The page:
New York — specifically Brooklyn, in the past decade or so — is lousy with writers. It feels like a hundred people get off the bus at Port Authority every day, pen and Moleskine in hand, look up at the New York Times Building across the street, and say, “I’ll make it into your Book Review — someday!”
But as Michelle Dean pointed out yesterday, places like Brooklyn and San Francisco are becoming too overcrowded with writers and other creative types, to the point where, not only are there too many people trying to do the same thing in the same place, but it’s becoming impossible for the newer, less successful among them to pay the skyrocketing rent.
Since the world shouldn’t and doesn’t revolve around those two places, Flavorwire has compiled a list of 20 cities that — while not home to many big publishing houses or national media outlets — might be a better fit for some writers. We’re not saying that everybody should pick up and move to these places; we’re simply saying they’re probably better places to work and live as a writer. Each features more than one of the factors that help kick-start a writer’s creative process: other writers; inspiring scenery; quiet places to work; good bookstores; local universities and libraries; and, of course, places to drink.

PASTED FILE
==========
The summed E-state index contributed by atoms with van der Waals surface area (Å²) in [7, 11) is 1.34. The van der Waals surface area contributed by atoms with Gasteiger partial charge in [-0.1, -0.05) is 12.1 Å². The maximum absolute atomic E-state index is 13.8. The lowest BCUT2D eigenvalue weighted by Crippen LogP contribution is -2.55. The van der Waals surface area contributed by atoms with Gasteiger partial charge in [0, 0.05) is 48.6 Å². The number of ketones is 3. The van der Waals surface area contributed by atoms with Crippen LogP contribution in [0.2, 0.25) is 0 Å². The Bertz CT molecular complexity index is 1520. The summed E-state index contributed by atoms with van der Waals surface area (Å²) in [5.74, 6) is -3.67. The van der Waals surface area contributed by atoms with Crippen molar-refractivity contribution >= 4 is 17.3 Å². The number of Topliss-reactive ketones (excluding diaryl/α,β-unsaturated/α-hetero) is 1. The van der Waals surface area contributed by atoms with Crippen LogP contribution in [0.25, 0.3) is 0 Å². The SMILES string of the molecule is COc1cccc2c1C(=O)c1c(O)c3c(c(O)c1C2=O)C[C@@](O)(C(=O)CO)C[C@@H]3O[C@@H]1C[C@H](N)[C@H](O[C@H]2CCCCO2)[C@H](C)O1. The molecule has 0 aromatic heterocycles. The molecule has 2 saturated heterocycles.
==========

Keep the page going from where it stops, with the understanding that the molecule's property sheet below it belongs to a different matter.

If you can’t live somewhere that isn’t a big, bustling city and you don’t want to pay New York City or California rent, you can’t beat the Windy City, which boasts great bookstores like Myopic in Wicker Park, Powell’s in Hyde Park, and the best place to get your weird zine/chapbook/comic fix: Quimby’s. There’s plenty of art and architecture to admire, wonderful coffee from local roasters like Metropolis, nice-sized and somewhat affordable places to live, plenty of great bars, schools like the University of Chicago, writers and poets like Adam Levin and Lindsay Hunter calling the place home, the Printers Row Lit Fest … All of which is to say, Chicago plays second literary city to nobody.